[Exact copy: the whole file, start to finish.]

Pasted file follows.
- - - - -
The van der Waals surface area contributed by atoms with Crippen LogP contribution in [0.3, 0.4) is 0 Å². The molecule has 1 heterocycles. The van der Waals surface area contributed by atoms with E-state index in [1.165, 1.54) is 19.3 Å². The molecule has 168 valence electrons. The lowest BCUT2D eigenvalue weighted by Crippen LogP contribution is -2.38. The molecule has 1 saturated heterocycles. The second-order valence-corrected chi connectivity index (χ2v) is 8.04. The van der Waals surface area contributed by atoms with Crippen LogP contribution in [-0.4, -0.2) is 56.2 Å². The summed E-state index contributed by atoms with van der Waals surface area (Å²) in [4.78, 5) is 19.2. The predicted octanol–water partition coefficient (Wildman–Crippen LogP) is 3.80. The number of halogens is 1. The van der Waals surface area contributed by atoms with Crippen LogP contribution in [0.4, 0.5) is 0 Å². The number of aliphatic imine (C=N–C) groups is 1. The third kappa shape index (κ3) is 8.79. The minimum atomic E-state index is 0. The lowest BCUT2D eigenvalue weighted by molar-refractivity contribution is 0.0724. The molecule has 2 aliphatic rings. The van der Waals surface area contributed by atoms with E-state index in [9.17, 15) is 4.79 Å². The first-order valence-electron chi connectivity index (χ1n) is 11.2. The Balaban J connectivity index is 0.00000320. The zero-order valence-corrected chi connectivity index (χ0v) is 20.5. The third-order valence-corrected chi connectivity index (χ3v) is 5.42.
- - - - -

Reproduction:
The van der Waals surface area contributed by atoms with Crippen LogP contribution in [0.3, 0.4) is 0 Å². The molecule has 1 heterocycles. The van der Waals surface area contributed by atoms with E-state index in [1.165, 1.54) is 19.3 Å². The molecule has 168 valence electrons. The lowest BCUT2D eigenvalue weighted by Crippen LogP contribution is -2.38. The molecule has 1 saturated heterocycles. The second-order valence-corrected chi connectivity index (χ2v) is 8.04. The van der Waals surface area contributed by atoms with Crippen LogP contribution in [-0.4, -0.2) is 56.2 Å². The summed E-state index contributed by atoms with van der Waals surface area (Å²) in [4.78, 5) is 19.2. The predicted octanol–water partition coefficient (Wildman–Crippen LogP) is 3.80. The number of halogens is 1. The van der Waals surface area contributed by atoms with Crippen LogP contribution in [0.4, 0.5) is 0 Å². The number of aliphatic imine (C=N–C) groups is 1. The third kappa shape index (κ3) is 8.79. The minimum atomic E-state index is 0. The lowest BCUT2D eigenvalue weighted by molar-refractivity contribution is 0.0724. The molecule has 2 aliphatic rings. The van der Waals surface area contributed by atoms with E-state index in [9.17, 15) is 4.79 Å². The first-order valence-electron chi connectivity index (χ1n) is 11.2. The Balaban J connectivity index is 0.00000320. The zero-order valence-corrected chi connectivity index (χ0v) is 20.5. The third-order valence-corrected chi connectivity index (χ3v) is 5.42.